Balance of Payments March 2005 quarter
Balance of Payments and International Investment Position: March 2005 quarter 23 June 2005 Income Earned by Foreign Investors Helps Widen Current Account Deficit
The seasonally adjusted current account deficit increased by $423 million in the March 2005 quarter to reach $2,900 million, Statistics New Zealand said today. As a result, the current account deficit for the year ended March 2005 has widened to $10,349 million (7.0 percent of Gross Domestic Product (GDP)), compared with the December 2004 year deficit of $9,336 million (6.4 percent of GDP) and a deficit of $6,326 million for the March 2004 year (4.6 percent of GDP). The current account measures the value of New Zealand's international transactions in goods, services, income and transfers.
The wider March quarter current account deficit (seasonally adjusted) arose from increased income payable to foreign investors, and lower receipts from foreign tourists. The increased income payable was mainly due to higher profits earned by overseas investors from their New Zealand investments, and increased interest payments by New Zealanders on a higher level of overseas debt. While more overseas tourists visited New Zealand during the March 2005 quarter than in the December 2004 quarter, in total they spent less time here, and on average spent less money per day during their travels in New Zealand.
Partly offsetting these changes were increased receipts by the New Zealand Government of non-resident withholding tax, consistent with higher dividends and interest earned by non-resident investors. The March 2005 year current account deficit was $4,023 million larger than the March 2004 year's deficit. The main factor contributing to the larger deficit was an increase in the investment income deficit (income payable to foreign investors exceeds the income earned from New Zealand's investments abroad). In the year ended March 2005, this deficit was $9,443 million, a rise of $2,637 million over the March 2004 year deficit of $6,805 million.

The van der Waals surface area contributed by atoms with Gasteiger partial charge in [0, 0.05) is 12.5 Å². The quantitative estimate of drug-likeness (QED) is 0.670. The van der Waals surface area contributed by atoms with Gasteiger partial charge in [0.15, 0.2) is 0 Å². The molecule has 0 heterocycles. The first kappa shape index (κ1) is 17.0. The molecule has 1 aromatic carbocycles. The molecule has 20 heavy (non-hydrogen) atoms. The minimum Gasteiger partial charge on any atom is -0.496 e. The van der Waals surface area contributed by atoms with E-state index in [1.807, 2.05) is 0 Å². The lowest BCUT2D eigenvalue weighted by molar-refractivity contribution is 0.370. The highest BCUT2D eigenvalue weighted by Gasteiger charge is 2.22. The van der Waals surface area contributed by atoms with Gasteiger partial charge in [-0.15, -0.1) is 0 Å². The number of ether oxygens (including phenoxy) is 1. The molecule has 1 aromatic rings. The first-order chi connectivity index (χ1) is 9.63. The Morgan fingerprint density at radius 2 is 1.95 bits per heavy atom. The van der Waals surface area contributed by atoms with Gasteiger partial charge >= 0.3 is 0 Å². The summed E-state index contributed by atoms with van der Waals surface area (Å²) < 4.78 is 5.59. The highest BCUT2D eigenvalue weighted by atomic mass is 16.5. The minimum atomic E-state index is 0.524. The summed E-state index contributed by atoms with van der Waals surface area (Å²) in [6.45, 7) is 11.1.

The increase in the income deficit mainly reflects higher profits earned by foreign-owned New Zealand firms. Interest payable on New Zealand's rising overseas debt, mainly in the form of loans and debt securities, also contributed significantly to the increase in income earned by foreign investors. Further contributing to the rising current account deficit from the year ended March 2004 to March 2005, was the wider goods deficit. The value of imported goods has been rising at a faster rate than the value of exported goods over this period. @
New Zealand's current account deficit is financed by inflows of investment from abroad, recorded in the financial account. A net inflow of $0.2 billion was recorded in the March 2005 quarter, significantly less than the $5.7 billion net inflow in the December 2004 quarter. The March quarter net inflow arose from $6.0 billion of foreign investment into New Zealand (liabilities) exceeding $5.9 billion of New Zealand investment abroad (assets).
The main features of the flow of New Zealand investment abroad were $1.1 billion of net direct investment abroad, featuring corporate sector acquisition activity in Australia; and a $4.9 billion flow of other investment abroad, primarily in the form of loans by the New Zealand banking sector to foreign borrowers.
Foreign investment into New Zealand in the March 2005 quarter featured $8.0 billion of borrowing from abroad. Most of this borrowing involved loans by the New Zealand banking sector, together with an increase in foreign deposits in New Zealand banks.
In addition, non-bank New Zealand corporates also raised loans from abroad. The increased borrowing was partly offset by a $2.5 billion decrease in foreign holdings of New Zealand Government and private sector issued debt securities.
Acting Government Statistician